GOP Senate Candidate: “There’s No Such Thing as Separation of Church and State” October 25, 2021

GOP Senate Candidate: “There’s No Such Thing as Separation of Church and State”

Josh Mandel, the former Ohio lawmaker and State Treasurer, has been running for the Republican nomination to the U.S. Senate on a platform of being a MAGA cultist who thinks the Bible should govern everyone’s lives.

He showed that yet again during a GOP primary debate night hosted by the Center for Christian Virtue.

The question was: What’s the greatest crisis facing our kids (and what, if anything, can you do about it)?

Mandel’s answer? They don’t have the Christian God forced upon them in school.

… I think the worst thing happening to kids today is that the Secular Left, the fake news media, the Uniparty in Washington, they’re trying to take God out of all aspects of society. And they’re trying to water down on the Judeo-Christian bedrock of America. And my personal feeling is we shouldn’t be watering down. We should be doubling down. We should be instilling faith in the classroom, in the workplace, and everywhere in society.

The secular left, the ACLU, the Southern Poverty Law Center, a lot of these Soros-funded organizations — they advance the argument that the separation of church and state exists, and, for that reason, you can’t teach kids about religion. My personal feeling is: There’s no such thing as separation of church and state.

The framers of the Constitution envisioned a country where, in the classroom, kids would learn about God. That in the classroom, kids would learn about good [versus] evil, and that Judeo-Christian ethic separates itself from Islam and atheism and all these other belief sets on so many levels, but one of the main levels is our acknowledgment of good vs. evil and teaching our kids to fight for good over evil.

Besides the ad hominem remarks, Mandel is flat-out lying about how we can’t teach about religion in school. You can take a Comparative Religions class. You can learn the basic beliefs of the most widely practiced religions in a Social Studies class. What you can’t do is force one belief system upon everyone. Mandel doesn’t care. He wants Jews and Muslims and atheists to be force-fed his version of the Bible.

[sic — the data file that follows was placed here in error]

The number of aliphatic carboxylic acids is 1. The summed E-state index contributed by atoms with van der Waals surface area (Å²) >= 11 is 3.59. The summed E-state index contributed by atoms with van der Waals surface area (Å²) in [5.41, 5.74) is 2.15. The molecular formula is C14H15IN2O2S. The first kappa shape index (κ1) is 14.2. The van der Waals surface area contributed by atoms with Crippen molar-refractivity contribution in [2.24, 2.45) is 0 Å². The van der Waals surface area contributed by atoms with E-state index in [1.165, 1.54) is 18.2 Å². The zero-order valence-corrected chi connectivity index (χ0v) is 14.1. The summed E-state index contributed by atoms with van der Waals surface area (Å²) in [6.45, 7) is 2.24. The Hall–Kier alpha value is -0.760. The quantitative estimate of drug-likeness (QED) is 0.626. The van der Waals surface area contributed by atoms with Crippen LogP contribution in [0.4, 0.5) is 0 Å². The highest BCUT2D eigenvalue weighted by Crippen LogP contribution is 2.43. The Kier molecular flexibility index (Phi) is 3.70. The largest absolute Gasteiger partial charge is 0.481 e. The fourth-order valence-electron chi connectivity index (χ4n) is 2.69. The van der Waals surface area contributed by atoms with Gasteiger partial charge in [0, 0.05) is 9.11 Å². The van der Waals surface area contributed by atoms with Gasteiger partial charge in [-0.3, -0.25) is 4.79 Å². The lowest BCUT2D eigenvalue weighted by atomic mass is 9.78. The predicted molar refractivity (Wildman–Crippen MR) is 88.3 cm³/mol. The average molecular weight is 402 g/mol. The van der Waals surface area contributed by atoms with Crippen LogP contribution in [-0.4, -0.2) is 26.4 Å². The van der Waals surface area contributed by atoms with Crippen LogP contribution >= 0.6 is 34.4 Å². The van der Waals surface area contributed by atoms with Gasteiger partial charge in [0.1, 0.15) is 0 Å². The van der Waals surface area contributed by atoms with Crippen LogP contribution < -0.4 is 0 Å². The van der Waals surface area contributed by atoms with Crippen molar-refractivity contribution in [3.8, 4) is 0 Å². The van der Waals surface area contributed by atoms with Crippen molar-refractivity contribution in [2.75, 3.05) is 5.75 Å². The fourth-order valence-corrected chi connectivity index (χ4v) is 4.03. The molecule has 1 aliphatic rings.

He’s also implying that non-Christians are incapable of knowing the difference between good and evil — which is especially ironic coming from a guy who regularly promotes violence, the MAGA cult, insurrection, forced births, etc.

Imagine if a Muslim congresswoman said anything as incendiary as this. But on this panel? Not a single person took issue with anything he said because the Republican Party is fully co-opted by Christian extremists.

Someone who doesn’t respect the First Amendment’s Establishment Clause — or isn’t even familiar with the basics of the Constitution — has no business being in federal office, but for today’s GOP, ignorance mixed with confidence is practically a prerequisite, with candidates pushing each other aside to say the most wildly inaccurate statements imaginable — like claiming the (mostly non-Christian!) founders secretly wanted to create Christian indoctrination camps for kids.

Mandel, by the way, also said during the debate that the election was stolen (it was not).

But he’s very likely in the running to win this nomination because the GOP has given up on sanity. Our country will suffer if more people like Mandel get elected. His colleagues on that stage were hardly any better. The question is whether there are enough Ohio voters willing to vote for reason — and against insanity — next November in a race to replace retiring GOP Sen. Rob Portman.


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